Twelve months ago, in-person school for our children was put on pause and didn’t resume until almost a year later. We found ourselves disinfecting food containers and scrubbing groceries until we learned this is overkill. To be honest, my husband still disinfects grocery food packages, and I don’t complain.
I crave going to a crowded show venue, beer sloshing, bands singing with spittle flying, and people sneezing. I don’t want to clam up in terror when someone smokes or coughs near me. I’m tired of my rational fear of germs. I want to walk by the river without clinging to my cloth face mask like a security blanket, a ticket to staying alive. Even this introvert is tired of hiding out from life.
It’s been a year, and we’re all navigating collective trauma. It doesn’t have an official name yet, but there is research. Psychiatric Times authors Phebe Tucker MD and Christopher S Czapla MD found exposure to non-traumatic stress appears to have mental health consequences. While we aren’t being exposed to the DSM definition of trauma such as witnessing violence or experiencing sexual abuse, we are exposed to what are called “non-traumatic stressors,” such as joblessness, inadequate PPE, and unavailable vital health care services:
Some mental health care advocates believe the general population may be suffering from various levels of vicarious traumatization, although strictly speaking this would not qualify for PTSD’s Criterion A for trauma exposure. Along these lines, in August 2020 the CDC published results of a large US web-based survey of more than 5000 adults…in which 40.9% endorsed at least 1 adverse mental or behavioral health problem related to the pandemic.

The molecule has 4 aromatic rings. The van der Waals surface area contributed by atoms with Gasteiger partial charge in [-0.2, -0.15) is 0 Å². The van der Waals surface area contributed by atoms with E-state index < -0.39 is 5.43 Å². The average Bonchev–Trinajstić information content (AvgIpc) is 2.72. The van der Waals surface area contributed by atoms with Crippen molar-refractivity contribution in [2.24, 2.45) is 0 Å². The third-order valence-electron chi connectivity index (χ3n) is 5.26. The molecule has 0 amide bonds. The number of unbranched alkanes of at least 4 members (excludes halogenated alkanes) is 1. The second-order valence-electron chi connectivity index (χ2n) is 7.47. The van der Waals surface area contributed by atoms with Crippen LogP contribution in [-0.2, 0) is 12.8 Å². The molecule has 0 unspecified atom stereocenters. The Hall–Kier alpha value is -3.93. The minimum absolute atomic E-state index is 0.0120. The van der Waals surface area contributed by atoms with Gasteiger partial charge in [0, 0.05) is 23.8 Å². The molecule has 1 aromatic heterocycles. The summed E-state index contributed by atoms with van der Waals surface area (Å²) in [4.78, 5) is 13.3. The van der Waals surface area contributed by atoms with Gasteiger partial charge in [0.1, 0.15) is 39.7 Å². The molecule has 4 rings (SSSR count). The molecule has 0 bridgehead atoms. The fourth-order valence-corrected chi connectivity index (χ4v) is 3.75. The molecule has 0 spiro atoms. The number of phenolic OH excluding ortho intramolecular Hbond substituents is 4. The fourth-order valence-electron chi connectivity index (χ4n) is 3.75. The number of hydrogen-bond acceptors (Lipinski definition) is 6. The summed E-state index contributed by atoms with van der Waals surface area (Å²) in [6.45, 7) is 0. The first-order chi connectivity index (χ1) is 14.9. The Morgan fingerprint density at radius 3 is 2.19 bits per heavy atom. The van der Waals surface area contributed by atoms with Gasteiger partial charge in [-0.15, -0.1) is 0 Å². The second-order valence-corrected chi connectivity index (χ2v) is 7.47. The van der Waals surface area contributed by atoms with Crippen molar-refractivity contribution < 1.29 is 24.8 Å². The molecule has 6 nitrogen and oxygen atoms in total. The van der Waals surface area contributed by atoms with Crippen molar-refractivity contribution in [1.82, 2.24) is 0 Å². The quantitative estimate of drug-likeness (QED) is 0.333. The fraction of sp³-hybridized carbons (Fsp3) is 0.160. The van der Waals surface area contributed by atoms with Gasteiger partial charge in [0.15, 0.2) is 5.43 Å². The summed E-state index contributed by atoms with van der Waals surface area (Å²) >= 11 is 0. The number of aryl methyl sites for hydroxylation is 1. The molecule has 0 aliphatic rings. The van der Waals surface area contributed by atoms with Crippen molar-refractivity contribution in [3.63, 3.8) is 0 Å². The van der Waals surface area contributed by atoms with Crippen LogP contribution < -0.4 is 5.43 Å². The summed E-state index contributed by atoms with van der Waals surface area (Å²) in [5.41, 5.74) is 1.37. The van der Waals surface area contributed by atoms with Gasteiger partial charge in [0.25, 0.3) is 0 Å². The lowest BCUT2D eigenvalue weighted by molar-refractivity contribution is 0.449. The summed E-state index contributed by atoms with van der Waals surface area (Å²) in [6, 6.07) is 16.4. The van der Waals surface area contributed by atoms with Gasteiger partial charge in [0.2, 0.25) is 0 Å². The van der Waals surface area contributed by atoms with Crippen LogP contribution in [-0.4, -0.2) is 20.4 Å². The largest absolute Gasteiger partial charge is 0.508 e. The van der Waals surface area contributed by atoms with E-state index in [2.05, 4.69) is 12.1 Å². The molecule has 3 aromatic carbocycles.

Symptoms include anxiety, depression, substance use as a coping measure, and suicidal ideation. There is concern about inequity in healthcare and emphasis on finding and assisting underserved groups.
There isn’t an end to the residual effects of COVID in our lifetimes. COVID will never be completely over. It will inform our emotions and thinking for the rest of our lives. I believe trauma has lifelong implications for how we perceive reality and navigate life, which means everyone living through COVID, has a new experience of reality that is colored by trauma.